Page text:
down to the common. We went down there -- teams of us went down there to
make sure that everyone was OK. We had -- medical tent B was kept open by
the BAA. We evacuated medical tent A because of the threat of bombs around
there. We kept a small one open down here. And we triaged people into
that.

O`DONNELL: And when -- how could you be satisfied? What were you
using as benchmarks for knowing we have gotten everyone or we believe we
have, as of this time, everyone that has been injured in this area?

MICHELI: Well, we had to evacuate the buildings. We got a -- a
policeman came in -- I remember there was about 15 minutes -- and said
there`s another bomb that`s been discovered. Let`s clear this building.
So we literally picked up the patients and carried them out of the
building, and then put them on wheelchairs and stretchers from there. But
we cleared the building pretty quickly.

And then once everyone was down in Medical Tent A, we started triaging
them. Boston EMS did a great job in that, level one, level two, level
three trauma. Then, once they were all shipped, we cleared the tent out
and evacuated it.

O`DONNELL: And at what point did you start to feel confident of your
own safety?

MICHELI: I think that once we were out of the buildings and in the
tent. In the building, I wasn`t sure. We were nervous about that.

O`DONNELL: And what surprised you? The whole event was shocking and
surprising. But once you were carrying out what you knew you had to do,
what surprised you the most about what you had to do?

MICHELI: I was surprised at the number of injuries. Initially, I
thought maybe 20 or 30 people. Then when they started pouring into the
medical tent, it was evident that the second bomb, in particular, I think
was more powerful. Many more injuries occurred at the second event.

O`DONNELL: So as the count, the public count has gone up and up and
up in the last 24 hours, you weren`t surprised by that at all?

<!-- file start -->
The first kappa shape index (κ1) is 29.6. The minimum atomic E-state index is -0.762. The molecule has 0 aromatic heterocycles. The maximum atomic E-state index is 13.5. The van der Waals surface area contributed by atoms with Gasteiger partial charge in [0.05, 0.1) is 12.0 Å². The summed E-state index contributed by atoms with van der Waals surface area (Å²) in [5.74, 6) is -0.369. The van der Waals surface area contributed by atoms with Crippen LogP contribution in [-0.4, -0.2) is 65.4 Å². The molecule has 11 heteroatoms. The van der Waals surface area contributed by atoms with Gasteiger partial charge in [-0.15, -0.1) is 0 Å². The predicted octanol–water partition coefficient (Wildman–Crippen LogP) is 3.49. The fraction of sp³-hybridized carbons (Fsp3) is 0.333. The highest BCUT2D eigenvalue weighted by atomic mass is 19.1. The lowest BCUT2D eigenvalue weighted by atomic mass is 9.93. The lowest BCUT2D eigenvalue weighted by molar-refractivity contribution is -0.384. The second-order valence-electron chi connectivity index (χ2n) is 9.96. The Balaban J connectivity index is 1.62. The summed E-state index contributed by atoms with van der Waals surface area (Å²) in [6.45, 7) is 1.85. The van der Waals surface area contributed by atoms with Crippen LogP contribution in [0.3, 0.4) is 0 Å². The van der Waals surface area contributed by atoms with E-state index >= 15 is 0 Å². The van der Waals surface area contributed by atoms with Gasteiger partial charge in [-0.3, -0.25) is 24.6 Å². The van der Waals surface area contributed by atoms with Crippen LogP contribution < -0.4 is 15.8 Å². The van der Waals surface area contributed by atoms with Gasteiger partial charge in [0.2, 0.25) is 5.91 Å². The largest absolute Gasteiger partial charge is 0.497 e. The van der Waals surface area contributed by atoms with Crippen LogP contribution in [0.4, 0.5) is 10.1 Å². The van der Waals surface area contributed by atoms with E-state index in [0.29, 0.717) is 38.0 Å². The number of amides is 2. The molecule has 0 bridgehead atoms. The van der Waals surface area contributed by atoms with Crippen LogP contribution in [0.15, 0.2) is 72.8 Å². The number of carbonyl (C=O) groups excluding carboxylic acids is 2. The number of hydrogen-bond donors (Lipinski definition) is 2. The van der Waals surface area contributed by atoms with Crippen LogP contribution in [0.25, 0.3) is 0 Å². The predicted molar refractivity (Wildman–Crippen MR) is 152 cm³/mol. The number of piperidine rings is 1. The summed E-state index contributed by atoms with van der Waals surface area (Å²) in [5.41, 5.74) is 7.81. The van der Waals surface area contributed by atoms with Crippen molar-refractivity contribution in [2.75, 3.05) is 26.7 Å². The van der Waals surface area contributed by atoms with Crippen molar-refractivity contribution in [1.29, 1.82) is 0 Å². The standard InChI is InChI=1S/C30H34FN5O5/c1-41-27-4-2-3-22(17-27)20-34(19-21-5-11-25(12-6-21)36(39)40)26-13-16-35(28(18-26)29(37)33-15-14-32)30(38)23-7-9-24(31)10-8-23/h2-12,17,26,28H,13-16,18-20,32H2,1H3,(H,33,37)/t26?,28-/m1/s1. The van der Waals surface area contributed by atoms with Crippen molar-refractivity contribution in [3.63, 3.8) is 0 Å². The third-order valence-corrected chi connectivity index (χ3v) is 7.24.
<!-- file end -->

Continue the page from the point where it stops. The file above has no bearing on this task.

MICHELI: Not at this point, no.

O`DONNELL: What surprised you most about dealing with this? You have
practiced for this kind of thing. But when you had to deal with it, what
surprised you most about how you and everyone at Mass General did?

MCDONALD: Just the great amount of teamwork that went into it, from
the great job that Boston EMS and the first responders did, and all the
volunteers at the medical tent, and the care they provided to the patients
that enabled them to get to us.

O`DONNELL: What about the proximity of Mass General to this even and
the other hospitals, the proximity, how close they were? How much did that
help?

MCDONALD: You know, Boston EMS was great at dispersing the patients
throughout the city so that no one emergency room was overwhelmed. I think
that was crucial, the proximity to the hospital for these people to get
there quickly.

O`DONNELL: Doctor, how confident were you on the street when you --
in your head, you know Mass General is over there, Brigham and Women`s is
over there. You know exactly how many miles away they are.

MICHELI: We are fortunate to have very close hospitals, very good
hospitals nearby. The whole system works well. I was very pleased.

O`DONNELL: Doctor Lyle Micheli and Meghan McDonald, thank you both
for what you did yesterday. And thank you very much for much for coming in
tonight and telling us about it. Thank you. Really appreciate it.

Coming up, later a reporter who was at the scene yesterday will share
the stories of what he saw and now how communities here are coming together
to deal with the aftermath.